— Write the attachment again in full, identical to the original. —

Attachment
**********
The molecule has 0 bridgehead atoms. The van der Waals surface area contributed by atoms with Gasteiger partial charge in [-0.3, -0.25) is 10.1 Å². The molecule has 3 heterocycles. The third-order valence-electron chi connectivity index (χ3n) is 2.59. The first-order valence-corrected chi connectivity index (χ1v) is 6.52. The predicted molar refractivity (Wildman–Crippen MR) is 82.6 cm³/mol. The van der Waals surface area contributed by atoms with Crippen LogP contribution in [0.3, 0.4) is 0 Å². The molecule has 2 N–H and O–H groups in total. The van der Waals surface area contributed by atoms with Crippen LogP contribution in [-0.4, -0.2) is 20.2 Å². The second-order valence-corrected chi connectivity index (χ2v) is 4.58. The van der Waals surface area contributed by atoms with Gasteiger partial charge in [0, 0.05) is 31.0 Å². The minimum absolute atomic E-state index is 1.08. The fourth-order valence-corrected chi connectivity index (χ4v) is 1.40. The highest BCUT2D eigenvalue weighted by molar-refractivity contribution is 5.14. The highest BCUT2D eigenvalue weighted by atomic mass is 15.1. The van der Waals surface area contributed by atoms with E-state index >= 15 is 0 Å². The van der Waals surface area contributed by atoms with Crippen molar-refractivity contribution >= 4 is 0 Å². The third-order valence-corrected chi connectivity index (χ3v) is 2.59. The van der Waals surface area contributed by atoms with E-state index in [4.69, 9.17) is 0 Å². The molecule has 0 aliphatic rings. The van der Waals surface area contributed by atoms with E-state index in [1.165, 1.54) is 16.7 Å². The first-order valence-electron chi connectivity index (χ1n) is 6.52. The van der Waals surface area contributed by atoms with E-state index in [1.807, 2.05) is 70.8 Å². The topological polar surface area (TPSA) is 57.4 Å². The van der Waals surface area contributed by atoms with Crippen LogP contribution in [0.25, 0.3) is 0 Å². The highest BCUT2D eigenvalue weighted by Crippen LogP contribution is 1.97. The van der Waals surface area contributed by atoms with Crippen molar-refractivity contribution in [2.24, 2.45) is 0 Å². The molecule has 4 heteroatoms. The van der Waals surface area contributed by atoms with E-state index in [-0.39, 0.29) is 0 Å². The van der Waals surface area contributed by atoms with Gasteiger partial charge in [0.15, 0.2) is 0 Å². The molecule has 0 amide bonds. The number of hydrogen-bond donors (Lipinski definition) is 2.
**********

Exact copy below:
The molecule has 0 bridgehead atoms. The van der Waals surface area contributed by atoms with Gasteiger partial charge in [-0.3, -0.25) is 10.1 Å². The molecule has 3 heterocycles. The third-order valence-electron chi connectivity index (χ3n) is 2.59. The first-order valence-corrected chi connectivity index (χ1v) is 6.52. The predicted molar refractivity (Wildman–Crippen MR) is 82.6 cm³/mol. The van der Waals surface area contributed by atoms with Crippen LogP contribution in [0.3, 0.4) is 0 Å². The molecule has 2 N–H and O–H groups in total. The van der Waals surface area contributed by atoms with Crippen LogP contribution in [-0.4, -0.2) is 20.2 Å². The second-order valence-corrected chi connectivity index (χ2v) is 4.58. The van der Waals surface area contributed by atoms with Gasteiger partial charge in [0, 0.05) is 31.0 Å². The minimum absolute atomic E-state index is 1.08. The fourth-order valence-corrected chi connectivity index (χ4v) is 1.40. The highest BCUT2D eigenvalue weighted by molar-refractivity contribution is 5.14. The highest BCUT2D eigenvalue weighted by atomic mass is 15.1. The van der Waals surface area contributed by atoms with E-state index >= 15 is 0 Å². The van der Waals surface area contributed by atoms with Crippen molar-refractivity contribution >= 4 is 0 Å². The third-order valence-corrected chi connectivity index (χ3v) is 2.59. The van der Waals surface area contributed by atoms with E-state index in [4.69, 9.17) is 0 Å². The molecule has 0 aliphatic rings. The van der Waals surface area contributed by atoms with E-state index in [1.165, 1.54) is 16.7 Å². The first-order valence-electron chi connectivity index (χ1n) is 6.52. The van der Waals surface area contributed by atoms with E-state index in [1.807, 2.05) is 70.8 Å². The topological polar surface area (TPSA) is 57.4 Å². The van der Waals surface area contributed by atoms with Crippen LogP contribution in [0.25, 0.3) is 0 Å². The highest BCUT2D eigenvalue weighted by Crippen LogP contribution is 1.97. The van der Waals surface area contributed by atoms with Crippen molar-refractivity contribution in [2.24, 2.45) is 0 Å². The molecule has 4 heteroatoms. The van der Waals surface area contributed by atoms with E-state index in [-0.39, 0.29) is 0 Å². The van der Waals surface area contributed by atoms with Gasteiger partial charge in [0.15, 0.2) is 0 Å². The molecule has 0 amide bonds. The number of hydrogen-bond donors (Lipinski definition) is 2.